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John Munroe: Royal Oak’s Last Civil War Veteran.

John Munroe was born on John R. St. in Detroit January 29, 1843. He enlisted in the Union Army in 1861 at the age of 18. Stationed at Ft. Wayne, in Detroit he belonged to Company A (latter transferred to Company G) of the 5th Michigan Volunteer Infantry. He was trained to be a “skirmisher” an advance scout sent out ahead of the main body of troops to determine the strength and location of the Confederate line. It was while engaged in this activity that John was taken captive.

Munroe’s company, encamped at Fredericksburg, was forced marched 12 miles reaching Gettysburg just before noon on the second day of the battle in the summer of 1863. Performing their duties as advance scouts Mr. Munroe and four other men were fired upon by Southern troops. Of the five men two were killed, one an Indian was knocked unconscious and left on the field, (Confederates did not take wounded soldiers) a fourth was never accounted for and John was captured.

Five Michigan soldiers were captured that day, John was the only one from his company. Captives were force to march 14 miles to a prison camp in Stanton, Virginia. Held for a short time in Stanton, prisoners were eventually moved 500 at a time on flat bed cars to Richmond, Virginia. They were first held in the Libby and Pemberton warehouses along the waterfront, but in August were moved to the Bell Isle prison in the St. James River. Here the men remained until they either died, because of prison conditions, or were exchanged for southern captives held by Union forces.

John Munroe was released in one of these exchanges in December 1863, possibly due to a letter written in September by his father inquiring about his missing son whom he had not heard from since July of 1863.


    Box 11, Detroit, Sept. 14, 1863
    General Meredith, U.S. Agent for Exchange of prisoners,

    General:

    Not having heard from my son, (John Munroe, a Corporal in    
   Company “A”, Fifth Michigan Infantry), for two months, and his
   comrades inferring that he was taken at “Gettysburg,” I take this
   opportunity to request you to make inquiries of the Confederate
   officer in charge of prisoners at Richmond, if there be such a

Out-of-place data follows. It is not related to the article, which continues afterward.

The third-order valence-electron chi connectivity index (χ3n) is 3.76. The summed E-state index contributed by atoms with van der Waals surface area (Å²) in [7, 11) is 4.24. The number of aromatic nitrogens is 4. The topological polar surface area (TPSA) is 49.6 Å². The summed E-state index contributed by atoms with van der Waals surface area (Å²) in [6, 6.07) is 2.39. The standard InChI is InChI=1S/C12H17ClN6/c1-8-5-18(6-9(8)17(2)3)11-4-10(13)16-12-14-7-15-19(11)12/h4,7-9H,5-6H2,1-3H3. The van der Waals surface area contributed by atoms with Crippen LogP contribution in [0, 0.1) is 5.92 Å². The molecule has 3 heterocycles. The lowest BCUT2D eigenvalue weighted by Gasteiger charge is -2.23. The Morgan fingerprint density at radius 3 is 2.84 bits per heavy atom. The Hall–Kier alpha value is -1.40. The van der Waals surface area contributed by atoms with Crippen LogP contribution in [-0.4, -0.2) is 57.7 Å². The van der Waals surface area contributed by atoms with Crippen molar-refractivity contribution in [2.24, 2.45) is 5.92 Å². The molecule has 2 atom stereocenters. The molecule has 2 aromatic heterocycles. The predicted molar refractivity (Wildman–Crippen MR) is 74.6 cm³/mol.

soldier now in prison there.

    I know that a parent’s solicitude is an ample apology for this    
    intrusion on your official duties, which must be arduous.

    I am, General, with great respect,
    Your Ob’t Serv’t, A.B. Munroe

These notations were added to the letter as it passed through the Union and Confederate lines to its destination:

    Box 11, Detroit, Michigan, Sept. 14, 1863. Monroe, A.B. states
    that he has not heard from his son, (John Munroe, Corp. Co. A,
    Fifth Michigan Infantry) for over two months. Thinks he was
    taken prisoner at Gettysburg. Wishes inquiry to be made.
    Officer Com’r for Exchange, Fort Monroe, Sept. 18, 1863.
    Respectfully referred to Hon. R, Ould, Officer of Exchange, G.
    A. Meredith, Brig. Gen and Com’r for Exchange. Rec’d Fort
    Monroe, Va., Sept. 18.

Confederate notations were;

    Officer Exchange of  Prisoners, Richmond, Va., Sept. 21,
    1863, Resp. Referred Brig. Gen. Winder, Com’r Department,
    R. O. Ould, agent of exchange. Official W. H. Hatch, Capt. A. A. G.

When the letter finally passed through Bell Isle prison the guard, who went to the prison gate and called for John Munroe, and was informed by a New York prisoner that the man was at the prison, wrote “This man is here”, signing W. Barsieux. It was returned to the Officer for Exchange of Prisoners at Richmond, Va., Sept 21, 1863, and later to Brig. Gen. G. A. Meredith, agent for the Exchange of  Prisoners, with the notation, “The within named prisoner is at Bell Isle in this city.” R. O. Ould official agent for exchange. W. H. Hatch, A. A. G. The letter was then sent back to it’s source.

Above excerpted from “Local Veteran Reveals Valued Civil War Letter” unknown newspaper and date. From the John Munroe file at the Royal Oak Historical Museum.

John Munroe was discharged as a Corporal August 28, 1864, after participating in 10 battles of the Civil War, and serving under several generals, including McClellan, Hooker, Burnside, and Mead. He stood in the presence of Robert E. Lee the Confederate General and shook hands with Abraham Lincoln at Rappanock in April of 1863.


John Munroe, daughter Mildred and wife Margaret
(Gorsline) infront of their 1919 Ford Model T

John moved to Royal Oak in 1922, with wife Margaret (Gorsline). They and their two daughters lived at 329 North Street on the corner of Lafayette St., the house still exist today. He was a member of Royal Oaks Veterans of Foreign Wars post # 339, and an honorary member of the Acorn Post # 1669. He died at the age of 90 and is buried at Roseland Park Cemetery, Berkley (see obituary below).



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